A new way to keep current

A local software engineer and his college buddy have launched a startup to make business run a little smoother for contractors.

Joe Mugavero and Abe Gillespie are the brains behind Current, a software application they launched last year under their startup company Wave Reform.

The application is meant for roofers, plumbers and other specialty trade contractors to sell and estimate projects while on a job.

“They can tell them [customers] exactly what the project is going to cost,” Mugavero said. “We built the application for field use.”

Current also allows business owners to store their prices and customer information. The information is hosted on the cloud, so users can be access it on or offline.

Mugavero, 27, said he created Current to keep contractors in the field instead of spending extra time going back and forth to the office.

“We’re talking warehouses full of boxes of files,” he said. “Similar to what the hospital and medical industry looked like before online charts.”

The business partners started working on the project two years ago and launched the Wave Reform company in May 2010. They launched their first test of Current in early 2011 after attending a few trade shows.

“We got affirmation from contractors, so that’s when we decided, hey, we have something worth doing,” he said.

The two had a few investors that put up $50,000 for the business. Mugavero has also invested about $50,000 of his own savings.

Eight companies, including from New York, Blacksburg, Pennsylvania and Washington, have bought the software application. Current is free to download, but companies pay $10 per project they land.

Mugavero got his start in the construction industry early, and while attending Virginia Tech, he got a management position at Shelter Alternatives, a homebuilder in Blacksburg.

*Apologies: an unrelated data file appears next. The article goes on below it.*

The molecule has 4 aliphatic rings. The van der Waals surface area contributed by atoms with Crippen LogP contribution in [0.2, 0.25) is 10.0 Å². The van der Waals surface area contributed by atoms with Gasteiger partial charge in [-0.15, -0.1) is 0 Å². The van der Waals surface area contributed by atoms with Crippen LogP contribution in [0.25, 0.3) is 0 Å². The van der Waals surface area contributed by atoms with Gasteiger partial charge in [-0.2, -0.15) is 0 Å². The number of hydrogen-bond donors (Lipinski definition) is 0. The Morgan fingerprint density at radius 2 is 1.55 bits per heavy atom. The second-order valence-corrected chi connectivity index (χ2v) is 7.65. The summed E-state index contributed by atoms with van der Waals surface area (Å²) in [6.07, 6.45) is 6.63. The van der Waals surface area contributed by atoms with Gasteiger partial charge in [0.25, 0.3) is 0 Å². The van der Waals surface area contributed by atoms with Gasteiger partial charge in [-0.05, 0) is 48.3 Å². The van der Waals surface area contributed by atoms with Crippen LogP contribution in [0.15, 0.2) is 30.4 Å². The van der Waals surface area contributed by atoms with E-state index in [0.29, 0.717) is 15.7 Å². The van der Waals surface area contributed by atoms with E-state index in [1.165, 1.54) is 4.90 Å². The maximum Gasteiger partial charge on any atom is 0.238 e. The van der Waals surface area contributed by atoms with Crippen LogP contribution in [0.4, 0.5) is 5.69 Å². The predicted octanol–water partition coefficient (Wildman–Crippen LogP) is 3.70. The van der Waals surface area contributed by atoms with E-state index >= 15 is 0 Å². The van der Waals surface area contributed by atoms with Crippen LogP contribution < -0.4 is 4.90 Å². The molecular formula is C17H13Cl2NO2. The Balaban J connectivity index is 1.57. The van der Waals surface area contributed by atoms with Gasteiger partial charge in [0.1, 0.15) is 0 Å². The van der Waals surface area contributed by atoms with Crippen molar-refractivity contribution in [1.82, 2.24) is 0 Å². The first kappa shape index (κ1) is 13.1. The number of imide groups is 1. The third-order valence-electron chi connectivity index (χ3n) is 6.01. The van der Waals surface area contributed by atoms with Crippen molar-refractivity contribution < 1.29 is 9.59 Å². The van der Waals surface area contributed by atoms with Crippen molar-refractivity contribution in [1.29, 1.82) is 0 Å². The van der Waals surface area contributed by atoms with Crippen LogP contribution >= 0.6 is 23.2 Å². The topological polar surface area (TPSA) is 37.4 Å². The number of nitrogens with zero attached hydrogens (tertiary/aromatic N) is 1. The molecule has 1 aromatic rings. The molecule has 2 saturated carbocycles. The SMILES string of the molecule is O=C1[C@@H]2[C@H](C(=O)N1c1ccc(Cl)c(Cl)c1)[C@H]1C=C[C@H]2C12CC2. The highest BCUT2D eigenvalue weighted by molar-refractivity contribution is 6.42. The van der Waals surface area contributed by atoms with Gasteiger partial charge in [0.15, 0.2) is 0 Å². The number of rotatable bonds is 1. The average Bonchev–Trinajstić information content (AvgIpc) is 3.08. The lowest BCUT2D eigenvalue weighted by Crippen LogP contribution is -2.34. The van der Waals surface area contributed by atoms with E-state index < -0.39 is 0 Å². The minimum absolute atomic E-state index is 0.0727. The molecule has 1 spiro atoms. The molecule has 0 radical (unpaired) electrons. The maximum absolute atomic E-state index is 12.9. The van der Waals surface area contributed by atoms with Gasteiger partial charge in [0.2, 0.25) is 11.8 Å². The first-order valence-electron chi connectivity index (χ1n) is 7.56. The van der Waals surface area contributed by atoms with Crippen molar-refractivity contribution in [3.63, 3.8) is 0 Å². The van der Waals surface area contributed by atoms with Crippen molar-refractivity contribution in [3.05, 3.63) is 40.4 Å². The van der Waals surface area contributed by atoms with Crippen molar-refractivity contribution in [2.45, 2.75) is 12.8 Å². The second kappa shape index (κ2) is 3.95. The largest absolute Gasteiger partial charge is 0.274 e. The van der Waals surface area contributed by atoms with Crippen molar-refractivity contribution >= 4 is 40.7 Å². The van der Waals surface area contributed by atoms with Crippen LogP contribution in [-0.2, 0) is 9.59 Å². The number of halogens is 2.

But while working at the firm, Mugavero said an idea sparked.

“We wanted to estimate and sell projects more effectively in the field,” he said. “We were using Excel and Quickbooks, and in end it was a lot of double entry and wasn’t professional, and it was very time consuming.”

After two years as a business major, Mugavero realized college wasn’t the route for him and left school in 2005 to pursue an energy startup. He quit both gigs last May to run Current full time.

Gillespie, 34, is a local freelance software engineer and met Mugavero while attending Virginia Tech.

This isn’t Gillespie’s first startup venture, either. Last year, he started Tendr.me, a web service that allows users to send and receive money they have deposited from their checking account into their personal Tendr.me account.

Gillespie now helps run the business from Richmond, and Mugavero is managing the startup from Pennsylvania.

The two don’t have any companies in Richmond hooked yet, but they plan to market to companies and contractors here.


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Paul Rice

I’m interested to see how this project develops and if it becomes successful. I thought that Tendr.me was a great idea too. Nice job Abe!